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Increasingly insane Detroit editor: Trump speech to black church is a sinister racist plot
The media's Donald-Trump-as-racist narrative is apparently unfalsifiable. No matter what Trump does, it's proof he's a racist. If he ignores black voters altogether, that makes him a racist. If he appeals for black votes in front of a largely white audience, as he did a few weeks ago, that's proof that he's a racist.
And if he actually goes to a majority black area to speak at a mostly black church? That's the most racist thing of all!
Insane, you say? Well of course. Which is why we're getting it from Detroit Free Press opinion editor Stephen Henderson, who not many years ago was what I would describe as a pretty reasonable liberal. That doesn't mean he was a liberal who's kinda sorta conservative. No, he's completely liberal and always has been. But Henderson was the kind of ideological adversary who didn't make it personal and didn't impugn your motives because you disagreed with him.
I don't know what happened to him, but this is the guy who just a few months ago wrote a column wishing that Republican legislators would be savagely killed by a wild animal while being flung off the Mackinac Bridge. Now, on the occasion of Donald Trump's Saturday visit to a black church in Detroit, Henderson informs us that Trump is a racist for going there.
Why? If I understand the theory, Trump knows he will never get any black votes, so having the audacity to go there and seek them anyway must be a way to give cover to suburban whites who think he's a racist too. See? Look! Here I am with the blacks! I'm not a racist, suburban white people!
That's Henderson's theory, anyway:
But even in coming to Detroit, he’s not going to address black voters or deal with our issues. He has no interest in that — as his rhetoric and actions have shown.
Instead, he's aiming to use his appearance in a black city, with black people, to boost his stock among white middle-class voters, a swelling number of whom also believe he’s a racist, and whose votes he is more likely to recapture with a softening of that image.
Shane Goldmacher, a political reporter with Politico, explained last week on Detroit Today, the radio show I host on the local NPR affiliate, WDET 101.9 FM.
“He can’t win the general election with the share of white, middle-class voters who think he’s a racist,” Goldmacher said. So he’ll come to Detroit, be seen with black people — a popular and likable former GOP rival and a pastor.
And he’ll hope that it's just enough to satisfy some white voters' concerns that he's a bigot. Black voters don't really figure into the equation — because he has so alienated them so far.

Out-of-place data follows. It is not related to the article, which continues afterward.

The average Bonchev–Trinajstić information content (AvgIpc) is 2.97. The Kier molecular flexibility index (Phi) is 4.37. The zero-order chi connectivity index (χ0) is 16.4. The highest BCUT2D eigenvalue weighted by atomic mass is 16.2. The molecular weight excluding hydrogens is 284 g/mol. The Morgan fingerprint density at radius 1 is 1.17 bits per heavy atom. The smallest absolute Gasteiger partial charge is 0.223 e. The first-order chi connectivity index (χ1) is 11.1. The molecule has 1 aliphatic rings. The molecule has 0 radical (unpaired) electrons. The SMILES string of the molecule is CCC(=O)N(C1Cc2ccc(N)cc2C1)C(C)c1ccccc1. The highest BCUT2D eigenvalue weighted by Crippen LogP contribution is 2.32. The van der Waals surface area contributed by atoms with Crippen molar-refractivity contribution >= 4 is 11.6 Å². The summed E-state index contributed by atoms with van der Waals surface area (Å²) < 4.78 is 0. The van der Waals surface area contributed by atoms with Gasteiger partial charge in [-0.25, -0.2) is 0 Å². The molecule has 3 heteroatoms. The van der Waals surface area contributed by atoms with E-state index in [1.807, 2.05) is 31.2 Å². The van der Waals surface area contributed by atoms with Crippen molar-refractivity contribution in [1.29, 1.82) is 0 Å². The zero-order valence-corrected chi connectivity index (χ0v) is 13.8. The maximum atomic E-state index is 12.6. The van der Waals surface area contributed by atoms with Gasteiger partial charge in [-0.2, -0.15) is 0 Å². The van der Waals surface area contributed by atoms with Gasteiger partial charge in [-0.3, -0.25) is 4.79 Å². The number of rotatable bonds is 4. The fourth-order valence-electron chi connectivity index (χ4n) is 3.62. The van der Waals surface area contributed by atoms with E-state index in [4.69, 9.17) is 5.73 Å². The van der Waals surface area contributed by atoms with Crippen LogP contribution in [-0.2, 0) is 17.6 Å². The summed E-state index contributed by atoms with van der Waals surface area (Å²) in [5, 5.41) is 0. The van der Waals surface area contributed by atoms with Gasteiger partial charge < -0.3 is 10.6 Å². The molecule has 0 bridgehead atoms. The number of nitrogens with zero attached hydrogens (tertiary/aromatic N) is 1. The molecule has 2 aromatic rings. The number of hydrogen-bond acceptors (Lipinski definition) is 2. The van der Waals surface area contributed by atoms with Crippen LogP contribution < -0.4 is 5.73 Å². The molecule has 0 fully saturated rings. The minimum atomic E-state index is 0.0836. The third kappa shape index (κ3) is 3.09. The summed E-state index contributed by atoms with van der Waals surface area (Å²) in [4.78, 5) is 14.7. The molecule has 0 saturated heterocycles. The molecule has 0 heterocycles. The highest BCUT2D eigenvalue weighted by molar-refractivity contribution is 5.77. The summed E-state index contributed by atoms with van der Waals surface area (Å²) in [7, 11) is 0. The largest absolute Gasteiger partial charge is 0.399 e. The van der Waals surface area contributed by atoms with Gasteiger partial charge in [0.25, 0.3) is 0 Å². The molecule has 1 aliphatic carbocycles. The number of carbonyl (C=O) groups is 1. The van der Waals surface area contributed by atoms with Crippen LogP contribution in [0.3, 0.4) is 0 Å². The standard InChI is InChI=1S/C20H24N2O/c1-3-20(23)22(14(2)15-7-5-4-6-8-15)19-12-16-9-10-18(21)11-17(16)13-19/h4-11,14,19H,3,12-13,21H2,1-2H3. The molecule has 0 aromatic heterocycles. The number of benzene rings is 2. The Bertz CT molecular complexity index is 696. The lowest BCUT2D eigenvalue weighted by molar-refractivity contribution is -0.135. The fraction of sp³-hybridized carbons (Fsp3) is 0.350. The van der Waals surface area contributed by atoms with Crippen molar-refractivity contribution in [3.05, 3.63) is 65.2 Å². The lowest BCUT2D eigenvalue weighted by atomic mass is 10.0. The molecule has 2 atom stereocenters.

The numbers bear this out. A recent Quinnipiac poll found nearly two-thirds of likely voters, 59%, say bigotry is at the core of Trump’s message — a percentage far too high for him to win in November. Meanwhile, Trump’s support among African Americans is at historic lows — 2% nationwide, and zero in swing states like Ohio and Pennsylvania, according to a July NBC/Wall Street Journal/Marist poll.
Trump doesn’t have a chance with blacks because of his policy shortcomings and the racist appeals he has already made to black voters. He’s not going to adopt a slate of policies that would encourage investment in the things that would ease suffering in places like Detroit; that would lose him too many white voters.
But for white voters who are concerned that he’s a racist, there may be a simpler way to back them down. Coming to Detroit’s a gesture of outreach. Touring the city with Carson and meeting with a pastor are symbols — empty, but visible — of connection with the black community.
It could be good cover for some voters: “He went to Detroit. He met with black people. He’s not a bigot.”
Of course, this is beyond cynical strategy — not just in terms of black people, but also whites.
When Henderson says Trump has "no interest in our issues," what that really means is that Trump doesn't believe the right solutions are the ones Henderson favors. But here's the appearance in question, so you can judge whether Trump was merely perpetrating a cynical racist ploy:
Here's the thing: If anyone is not voting for Trump because they think he's a racist, it's not because of anything Trump has said or done. It's because they've believed agenda-driven journalists like Stephen Henderson who portray statements as racist that are in fact completely innocuous, even though they may be quite unconventional and perhaps even crude by the usual standards of politics.
Now certainly, anyone can view Trump's words to the black congregation and claim they're insincere, but that again is what makes the Trump-as-racist narrative unfalsifiable. If he says something decent and respectful, it's just a ploy and he's just cynically trying to use black people. A "journalist" who claims he can discern meanings other than those suggested by a man's words has essentially turned his own imagination into his primary source. The fact that so many mainstream journalists have done this with respect to Donald Trump explains why so many voters believe the Trump-as-racist narrative. They keep hearing it, so it must be true. Now you see how thin the evidence for it really is.